In our study1, we showed that a newly founded population of reed warblers in Malta had undergone a decrease in body mass through 19 years, following a trajectory consistent with a population ascending an adaptive peak, an Ornstein–Uhlenbeck process (OU)2. Neto et al.3 claim that our result is an artifact of including migrants in the dataset, which inflated the average body mass in the initial years. Controlling for possible seasonal effects is important, which we thank Neto et al.3 for pointing out. We now control for season in three different ways and the OU-model always fits better than the neutral model, further strengthening our original conclusion of adaptive evolution.
In Malta, the autumn migration mainly takes place in September, and spring migrants arrive in April or early May4. We think limiting our data to mid-June to mid-July, as Neto et al.3 suggest, is unreasonably restricted for capturing local birds. We chose to include the entire breeding season (May–August)4, as it has been described in several other studies5,6,7. We cannot exclude the possibility that there are some migrants in our dataset, but we investigate possible biases in our sampling design. The ratio of birds captured in the center of the breeding season (June and July) to birds captured in May and August, where the possibility of migrants is greater, shows no apparent trend throughout the years (Supplementary Figure 1). However, body mass is significantly correlated with capture date (linear regression: R2 = 0.23, P < 2e−16; Supplementary Figure 2). Thus, we agree there is a need to correct for capture date in our models.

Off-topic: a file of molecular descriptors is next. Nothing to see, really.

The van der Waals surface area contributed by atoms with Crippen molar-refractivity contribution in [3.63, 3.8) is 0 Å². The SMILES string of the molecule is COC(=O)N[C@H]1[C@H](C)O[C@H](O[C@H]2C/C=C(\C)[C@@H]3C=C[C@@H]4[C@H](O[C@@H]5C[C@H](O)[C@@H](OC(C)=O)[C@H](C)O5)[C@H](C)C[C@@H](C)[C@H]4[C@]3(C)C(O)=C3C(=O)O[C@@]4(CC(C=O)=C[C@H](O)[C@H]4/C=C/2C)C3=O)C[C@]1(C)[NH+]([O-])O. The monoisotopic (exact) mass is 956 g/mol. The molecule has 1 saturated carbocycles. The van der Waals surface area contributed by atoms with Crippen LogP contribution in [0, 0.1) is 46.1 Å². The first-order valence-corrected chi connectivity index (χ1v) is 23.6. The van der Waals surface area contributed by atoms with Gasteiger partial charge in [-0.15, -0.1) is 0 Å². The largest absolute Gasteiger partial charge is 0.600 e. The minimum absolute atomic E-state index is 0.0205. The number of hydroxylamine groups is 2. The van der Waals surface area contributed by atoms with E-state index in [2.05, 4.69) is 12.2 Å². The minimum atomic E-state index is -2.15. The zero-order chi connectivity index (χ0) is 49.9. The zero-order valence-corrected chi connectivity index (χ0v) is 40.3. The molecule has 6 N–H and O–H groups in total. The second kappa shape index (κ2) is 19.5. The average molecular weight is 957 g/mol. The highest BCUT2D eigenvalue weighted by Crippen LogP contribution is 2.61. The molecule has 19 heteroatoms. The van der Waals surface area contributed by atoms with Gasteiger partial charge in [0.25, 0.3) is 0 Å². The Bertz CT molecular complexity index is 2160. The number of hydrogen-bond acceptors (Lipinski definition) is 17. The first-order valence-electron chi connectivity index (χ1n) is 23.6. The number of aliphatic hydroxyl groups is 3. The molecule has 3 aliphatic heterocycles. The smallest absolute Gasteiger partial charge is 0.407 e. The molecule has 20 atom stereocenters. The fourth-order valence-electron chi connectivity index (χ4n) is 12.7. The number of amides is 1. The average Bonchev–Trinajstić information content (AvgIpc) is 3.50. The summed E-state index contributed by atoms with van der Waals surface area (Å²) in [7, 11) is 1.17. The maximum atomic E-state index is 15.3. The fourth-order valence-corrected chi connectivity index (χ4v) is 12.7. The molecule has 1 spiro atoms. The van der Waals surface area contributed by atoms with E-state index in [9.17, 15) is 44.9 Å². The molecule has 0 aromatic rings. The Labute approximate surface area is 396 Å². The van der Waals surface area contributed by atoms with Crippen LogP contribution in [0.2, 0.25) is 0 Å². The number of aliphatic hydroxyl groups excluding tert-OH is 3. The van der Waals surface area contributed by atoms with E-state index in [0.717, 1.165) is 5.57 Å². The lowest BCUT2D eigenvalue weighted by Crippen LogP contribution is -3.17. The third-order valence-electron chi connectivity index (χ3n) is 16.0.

We controlled for capture date in three different ways, and in all three cases, the OU-model outcompeted the Random walk (neutral) model (see Supplementary Table 1, Fig. 1). In fact, some of the new results show an even larger difference in relative model fit than in our initial study.